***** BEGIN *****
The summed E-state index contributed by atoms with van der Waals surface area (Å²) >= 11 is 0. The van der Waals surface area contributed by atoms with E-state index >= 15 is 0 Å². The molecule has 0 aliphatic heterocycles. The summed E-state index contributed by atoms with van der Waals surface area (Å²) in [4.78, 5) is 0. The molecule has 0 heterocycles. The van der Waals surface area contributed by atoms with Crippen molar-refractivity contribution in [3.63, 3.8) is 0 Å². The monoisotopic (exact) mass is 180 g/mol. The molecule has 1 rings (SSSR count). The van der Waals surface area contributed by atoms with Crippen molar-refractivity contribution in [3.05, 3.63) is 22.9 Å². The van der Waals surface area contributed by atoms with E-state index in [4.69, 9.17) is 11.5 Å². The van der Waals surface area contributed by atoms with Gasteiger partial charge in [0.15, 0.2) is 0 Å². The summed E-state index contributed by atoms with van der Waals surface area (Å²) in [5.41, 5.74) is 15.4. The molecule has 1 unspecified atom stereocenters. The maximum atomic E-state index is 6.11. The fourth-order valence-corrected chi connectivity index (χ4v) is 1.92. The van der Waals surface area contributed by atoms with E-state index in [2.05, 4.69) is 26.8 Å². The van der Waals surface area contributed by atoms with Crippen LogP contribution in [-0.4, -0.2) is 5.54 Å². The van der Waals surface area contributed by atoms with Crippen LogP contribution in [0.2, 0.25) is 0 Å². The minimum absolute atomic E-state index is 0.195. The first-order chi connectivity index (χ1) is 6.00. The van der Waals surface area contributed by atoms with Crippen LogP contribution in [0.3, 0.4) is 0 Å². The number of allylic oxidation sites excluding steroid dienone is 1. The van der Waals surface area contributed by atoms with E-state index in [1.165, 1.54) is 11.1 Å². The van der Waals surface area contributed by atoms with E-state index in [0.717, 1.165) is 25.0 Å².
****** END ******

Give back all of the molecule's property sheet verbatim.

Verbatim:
The summed E-state index contributed by atoms with van der Waals surface area (Å²) >= 11 is 0. The van der Waals surface area contributed by atoms with E-state index >= 15 is 0 Å². The molecule has 0 aliphatic heterocycles. The summed E-state index contributed by atoms with van der Waals surface area (Å²) in [4.78, 5) is 0. The molecule has 0 heterocycles. The van der Waals surface area contributed by atoms with Crippen molar-refractivity contribution in [3.63, 3.8) is 0 Å². The monoisotopic (exact) mass is 180 g/mol. The molecule has 1 rings (SSSR count). The van der Waals surface area contributed by atoms with Crippen molar-refractivity contribution in [3.05, 3.63) is 22.9 Å². The van der Waals surface area contributed by atoms with E-state index in [4.69, 9.17) is 11.5 Å². The van der Waals surface area contributed by atoms with Gasteiger partial charge in [0.15, 0.2) is 0 Å². The summed E-state index contributed by atoms with van der Waals surface area (Å²) in [5.41, 5.74) is 15.4. The molecule has 1 unspecified atom stereocenters. The maximum atomic E-state index is 6.11. The fourth-order valence-corrected chi connectivity index (χ4v) is 1.92. The van der Waals surface area contributed by atoms with E-state index in [2.05, 4.69) is 26.8 Å². The van der Waals surface area contributed by atoms with Crippen LogP contribution in [-0.4, -0.2) is 5.54 Å². The van der Waals surface area contributed by atoms with Crippen LogP contribution in [0.2, 0.25) is 0 Å². The minimum absolute atomic E-state index is 0.195. The first-order chi connectivity index (χ1) is 6.00. The van der Waals surface area contributed by atoms with Crippen LogP contribution in [0.3, 0.4) is 0 Å². The number of allylic oxidation sites excluding steroid dienone is 1. The van der Waals surface area contributed by atoms with E-state index in [1.165, 1.54) is 11.1 Å². The van der Waals surface area contributed by atoms with E-state index in [0.717, 1.165) is 25.0 Å².